Do you have a leadership paradigm in your organization that creates a culture conducive to thriving in constant change? We invite you to consider that you might have underestimated the value of your leadership paradigm. The leadership paradigm in your organization defines whether you do or do not have a culture that is conducive to agility, flexibility, gender equality, innovation, solution focus, creativity, responsibility, accountability, and productive use of authority. Each of these has cost and benefit implications. In the private sector, the leadership paradigm can be linked to the financial bottom line. In the public sector, the leadership paradigm can be linked to quality and quantity of service provided for the benefit of citizens and in the development of healthy communities.
Are you getting enough value from your leadership paradigm?
1.If your senior leadership team continues to be referred to as a senior management team, you likely have a management paradigm masquerading as a leadership paradigm. A senior management team is part of a leadership paradigm that assumes that people can be managed. As the late Stephen Covey taught us we lead people, it is not possible to manage people. We manage resources and systems. A management paradigm instead of a leadership paradigm for leading people is not conducive to thriving in constant change. As leadership development consultants, we often have assignments of guiding the transform of management teams into leadership teams. Even many years later, our clients report that transforming from a management paradigm to a leadership paradigm was one of the most important business decisions that they ever made and is still paying off.
2. If your senior leadership team has embraced the leadership paradigm of leading so that people will follow, you are getting some good value from your leadership paradigm. But are you getting enough value of the right kind for your organization to thrive in constant change? You are probably getting some of the agility and flexibility that you are after, and are puzzled about why your people are not accepting sufficient responsibility. You may be finding that the innovations and the creativity that you need are not showing up the way you thought they would when you hired really talented people. You may be finding that you are not retaining your people, especially the bright younger people you felt would add inspiration and hard work to your organization.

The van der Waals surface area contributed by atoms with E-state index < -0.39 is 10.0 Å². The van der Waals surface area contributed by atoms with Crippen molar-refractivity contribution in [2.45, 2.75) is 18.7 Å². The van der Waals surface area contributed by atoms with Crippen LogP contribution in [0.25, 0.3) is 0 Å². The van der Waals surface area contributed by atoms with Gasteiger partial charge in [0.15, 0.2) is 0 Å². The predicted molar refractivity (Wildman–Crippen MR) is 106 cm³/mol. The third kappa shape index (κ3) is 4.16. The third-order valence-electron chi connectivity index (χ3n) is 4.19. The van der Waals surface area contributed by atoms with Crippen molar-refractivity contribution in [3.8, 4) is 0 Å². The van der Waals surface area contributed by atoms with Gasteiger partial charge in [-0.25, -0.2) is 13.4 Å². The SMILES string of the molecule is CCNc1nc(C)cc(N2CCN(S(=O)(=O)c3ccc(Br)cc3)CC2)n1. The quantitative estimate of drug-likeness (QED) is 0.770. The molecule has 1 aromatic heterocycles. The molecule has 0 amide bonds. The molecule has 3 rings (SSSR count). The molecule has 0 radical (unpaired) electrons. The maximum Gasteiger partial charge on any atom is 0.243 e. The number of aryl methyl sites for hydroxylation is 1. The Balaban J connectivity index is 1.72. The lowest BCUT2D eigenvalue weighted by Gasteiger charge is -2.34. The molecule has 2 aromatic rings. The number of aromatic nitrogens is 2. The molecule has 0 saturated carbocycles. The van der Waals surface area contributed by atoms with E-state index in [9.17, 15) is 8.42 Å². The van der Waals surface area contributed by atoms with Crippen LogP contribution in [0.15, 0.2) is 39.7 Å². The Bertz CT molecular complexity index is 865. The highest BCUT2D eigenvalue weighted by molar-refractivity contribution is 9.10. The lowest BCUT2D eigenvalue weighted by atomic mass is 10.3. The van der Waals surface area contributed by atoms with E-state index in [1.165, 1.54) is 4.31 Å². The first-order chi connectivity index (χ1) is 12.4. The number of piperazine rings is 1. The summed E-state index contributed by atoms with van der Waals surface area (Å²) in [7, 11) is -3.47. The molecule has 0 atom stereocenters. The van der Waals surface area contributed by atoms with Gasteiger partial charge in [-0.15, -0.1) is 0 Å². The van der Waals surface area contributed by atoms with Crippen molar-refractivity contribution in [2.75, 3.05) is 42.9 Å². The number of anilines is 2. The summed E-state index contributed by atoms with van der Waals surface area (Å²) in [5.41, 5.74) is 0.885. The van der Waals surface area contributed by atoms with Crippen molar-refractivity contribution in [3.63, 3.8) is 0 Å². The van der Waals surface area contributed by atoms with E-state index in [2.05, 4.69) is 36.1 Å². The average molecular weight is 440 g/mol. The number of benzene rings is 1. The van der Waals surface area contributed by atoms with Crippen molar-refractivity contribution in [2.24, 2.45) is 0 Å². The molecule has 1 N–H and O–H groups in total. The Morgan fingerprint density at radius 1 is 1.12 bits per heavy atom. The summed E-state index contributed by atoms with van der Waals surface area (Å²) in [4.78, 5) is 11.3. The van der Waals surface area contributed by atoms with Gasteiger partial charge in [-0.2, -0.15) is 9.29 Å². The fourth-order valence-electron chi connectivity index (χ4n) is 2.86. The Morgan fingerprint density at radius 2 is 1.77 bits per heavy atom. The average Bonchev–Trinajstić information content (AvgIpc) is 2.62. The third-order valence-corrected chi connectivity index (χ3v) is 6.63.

In our work as leadership development consultants, we have found that our clients are not getting sufficient value from a leadership paradigm of leading so people will follow. They are not getting the agility, flexibility, gender equality, innovation, solution focus, creativity, responsibility, accountability, and productive use of authority that they need for their organization to thrive in the constant internal and external change that they experience.
Our response is to promote a shift in leadership paradigm to one of ‘Leading So People Will Lead’. Our clients who have led their organizations within this paradigm create and nourish a culture of leadership. They recognize that leadership is in everyone and that it is important for people to show what they have to offer. As people discover their leadership capabilities, leadership unfolds throughout the organization. People find their work more meaningful, no matter what their position as responsibility and accountability become aligned with the authority for leadership to get the job done.
In The Genuine Contact Way: Nourishing a Culture of Leadership (being released later this month), author Birgitt Williams discusses the importance of nourishing a culture of leadership for present and future generations.